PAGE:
To base your presidential vote entirely on the religion of the candidate is incontrovertibly un-american.
It happened four years ago, and it's happening again. Mitt Romney is running his presidential campaign, and the anti-mormon hate is on the rise. Not a complete surprise. There has been anti-mormon hate for 180 years. But now it's political.
So, why un-American?
Let's talk about the freedom of religion - one of the first things that was amended into the constitution.
After the American Revolution, the colonies realized "Oh, hey. We won the war. Now what?"
They needed to create a government. Preferably one that resolved all of the issues that had led them to revolution in the first place. And they needed it right away. So quickly they made up the Articles of Confederation. But even while they wrote them, they knew the articles weren't going to be good enough, and they really weren't.
So they followed those articles for a little while until they could structure something better. Something that would be really solid, last the test of time, and give the people the rights and protections that they deserved. That something was the Constitution.
The bill of rights is a list of specific rights and freedoms that the majority of the people wanted in the constitution before they would be happy with it. The first on this list reads thus:
Amendment I: Freedom of Speech, Press, Religion and PetitionCongress shall make no law respecting an establishment of religion, or prohibiting the free exercise thereof; or abridging the freedom of speech, or of the press; or the right of the people peaceably to assemble, and to petition the Government for a redress of grievances.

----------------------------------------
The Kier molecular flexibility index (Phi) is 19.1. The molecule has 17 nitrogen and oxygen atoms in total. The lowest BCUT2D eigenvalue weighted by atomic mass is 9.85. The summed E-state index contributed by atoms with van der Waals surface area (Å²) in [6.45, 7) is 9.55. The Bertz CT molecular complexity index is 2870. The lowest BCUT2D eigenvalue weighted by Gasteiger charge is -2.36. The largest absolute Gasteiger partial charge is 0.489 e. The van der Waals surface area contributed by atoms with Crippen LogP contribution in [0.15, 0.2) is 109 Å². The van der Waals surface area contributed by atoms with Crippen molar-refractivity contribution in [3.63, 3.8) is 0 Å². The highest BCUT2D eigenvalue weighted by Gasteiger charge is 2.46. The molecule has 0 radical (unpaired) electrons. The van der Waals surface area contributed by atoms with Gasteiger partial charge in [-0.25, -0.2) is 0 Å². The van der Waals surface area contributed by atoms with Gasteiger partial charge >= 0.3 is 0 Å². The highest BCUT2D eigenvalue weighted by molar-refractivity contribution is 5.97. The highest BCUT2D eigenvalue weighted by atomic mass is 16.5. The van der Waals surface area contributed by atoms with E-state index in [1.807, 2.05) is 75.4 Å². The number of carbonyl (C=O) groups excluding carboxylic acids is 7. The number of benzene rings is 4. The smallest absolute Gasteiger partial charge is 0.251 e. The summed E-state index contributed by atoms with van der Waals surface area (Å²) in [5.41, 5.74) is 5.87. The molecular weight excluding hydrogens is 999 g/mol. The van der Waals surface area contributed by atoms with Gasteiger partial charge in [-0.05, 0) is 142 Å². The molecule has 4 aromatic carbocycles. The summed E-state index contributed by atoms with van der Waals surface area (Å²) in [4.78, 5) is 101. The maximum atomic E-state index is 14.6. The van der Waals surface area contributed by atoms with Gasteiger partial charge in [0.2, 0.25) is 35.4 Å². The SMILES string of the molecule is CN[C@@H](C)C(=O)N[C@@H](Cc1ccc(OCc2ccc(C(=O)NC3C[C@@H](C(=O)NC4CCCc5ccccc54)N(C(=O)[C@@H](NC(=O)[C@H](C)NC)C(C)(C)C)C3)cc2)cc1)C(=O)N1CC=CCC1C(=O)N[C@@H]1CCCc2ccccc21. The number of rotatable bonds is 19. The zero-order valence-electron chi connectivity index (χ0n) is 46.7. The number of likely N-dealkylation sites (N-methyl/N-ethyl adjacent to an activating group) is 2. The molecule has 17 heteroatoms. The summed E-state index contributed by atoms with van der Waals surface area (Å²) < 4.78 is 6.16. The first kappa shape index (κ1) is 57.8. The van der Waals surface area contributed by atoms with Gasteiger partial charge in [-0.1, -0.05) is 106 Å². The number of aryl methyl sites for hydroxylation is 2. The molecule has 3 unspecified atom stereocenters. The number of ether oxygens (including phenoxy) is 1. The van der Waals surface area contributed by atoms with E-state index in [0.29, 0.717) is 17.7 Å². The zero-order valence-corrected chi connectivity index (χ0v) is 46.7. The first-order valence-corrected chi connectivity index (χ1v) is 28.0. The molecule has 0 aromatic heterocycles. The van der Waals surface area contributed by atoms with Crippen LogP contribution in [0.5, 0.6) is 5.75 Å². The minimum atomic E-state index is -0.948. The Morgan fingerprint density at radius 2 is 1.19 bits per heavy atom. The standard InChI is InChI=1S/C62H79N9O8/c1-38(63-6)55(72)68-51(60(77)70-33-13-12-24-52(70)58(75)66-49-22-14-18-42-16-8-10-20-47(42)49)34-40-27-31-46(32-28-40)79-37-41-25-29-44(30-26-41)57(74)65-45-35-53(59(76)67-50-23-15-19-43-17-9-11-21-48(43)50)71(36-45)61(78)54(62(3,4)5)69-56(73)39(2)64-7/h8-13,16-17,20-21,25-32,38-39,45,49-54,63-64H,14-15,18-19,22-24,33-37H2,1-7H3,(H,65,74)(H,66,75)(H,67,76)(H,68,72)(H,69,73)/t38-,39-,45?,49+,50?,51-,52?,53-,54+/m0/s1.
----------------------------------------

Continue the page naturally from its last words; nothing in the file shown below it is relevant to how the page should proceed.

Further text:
'Or prohibiting the free exercise thereof.' In colloquial English: The government isn't allowed to force you to belong to a certain religion. And they're not allowed to force you to not belong to the religion of your choice.
While I have skimmed over many of the smaller details, this review of history shows that the first amendment is not just a law that the government made, but was created and ratified by those same men who wrote the Declaration of Independence.
It was these same men who put their lives on the line in fighting a hopeless war for freedom. They are the very founders of the United States of America. The reason this country still exists after all these years is because of the Constitution.
In other words, the constitution IS the essence of America. And any breach of it is profoundly un-American.
But sadly, the freedom of religion has transformed into more of an "I can do whatever I want, but you need to do what I say" mentality. Starkly opposite to the words written by our founding fathers.
As evidenced by the hate surrounding this election campaign.
This selection was taken from a ksl article about a pastor from Dallas, Robert Jeffress, talking about his past stances and how he's at it again.
"Mitt Romney is a Mormon, and don't let anybody tell you otherwise. Even though he talks about Jesus as his lord and savior, he is not a Christian," Jeffress said in a 2007 sermon. "Mormonism is not Christianity. Mormonism is a cult. And just because somebody talks about Jesus does not make them a believer."
In that sermon, Jeffress said he was frustrated that some religious leaders had backed Romney anyway. "What really distresses me is some of my ministerial friends, and even leaders in our convention, say, `Well, he talks about Jesus, we talk about Jesus, what's the big deal?' It is a big deal."Let us break this down.
A) Mr. Jeffress is implying that Mitt Romney should not be voted for because he belongs to a "cult."
Does Mitt Romney belong to a cult? Answer: who cares?
cult [kuhlt] noun
1. a particular system of religious worship, especially with reference to its rites and ceremonies.